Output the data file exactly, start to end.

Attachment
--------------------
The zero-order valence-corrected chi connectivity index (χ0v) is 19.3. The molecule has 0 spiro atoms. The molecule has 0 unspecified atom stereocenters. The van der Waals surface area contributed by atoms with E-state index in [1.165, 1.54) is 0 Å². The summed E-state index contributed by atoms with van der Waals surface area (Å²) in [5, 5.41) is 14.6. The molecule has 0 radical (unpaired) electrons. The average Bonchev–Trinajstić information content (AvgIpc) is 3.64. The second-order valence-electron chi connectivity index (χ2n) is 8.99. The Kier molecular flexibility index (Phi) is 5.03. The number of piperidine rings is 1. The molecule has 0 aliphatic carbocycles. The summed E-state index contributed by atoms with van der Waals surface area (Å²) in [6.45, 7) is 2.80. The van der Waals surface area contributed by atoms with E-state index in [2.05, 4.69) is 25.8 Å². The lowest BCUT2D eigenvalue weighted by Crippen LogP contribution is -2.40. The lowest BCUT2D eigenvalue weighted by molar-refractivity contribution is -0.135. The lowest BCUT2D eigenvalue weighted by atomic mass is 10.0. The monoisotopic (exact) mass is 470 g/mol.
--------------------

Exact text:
The zero-order valence-corrected chi connectivity index (χ0v) is 19.3. The molecule has 0 spiro atoms. The molecule has 0 unspecified atom stereocenters. The van der Waals surface area contributed by atoms with E-state index in [1.165, 1.54) is 0 Å². The summed E-state index contributed by atoms with van der Waals surface area (Å²) in [5, 5.41) is 14.6. The molecule has 0 radical (unpaired) electrons. The average Bonchev–Trinajstić information content (AvgIpc) is 3.64. The second-order valence-electron chi connectivity index (χ2n) is 8.99. The Kier molecular flexibility index (Phi) is 5.03. The number of piperidine rings is 1. The molecule has 0 aliphatic carbocycles. The summed E-state index contributed by atoms with van der Waals surface area (Å²) in [6.45, 7) is 2.80. The van der Waals surface area contributed by atoms with E-state index in [2.05, 4.69) is 25.8 Å². The lowest BCUT2D eigenvalue weighted by Crippen LogP contribution is -2.40. The lowest BCUT2D eigenvalue weighted by molar-refractivity contribution is -0.135. The lowest BCUT2D eigenvalue weighted by atomic mass is 10.0. The monoisotopic (exact) mass is 470 g/mol.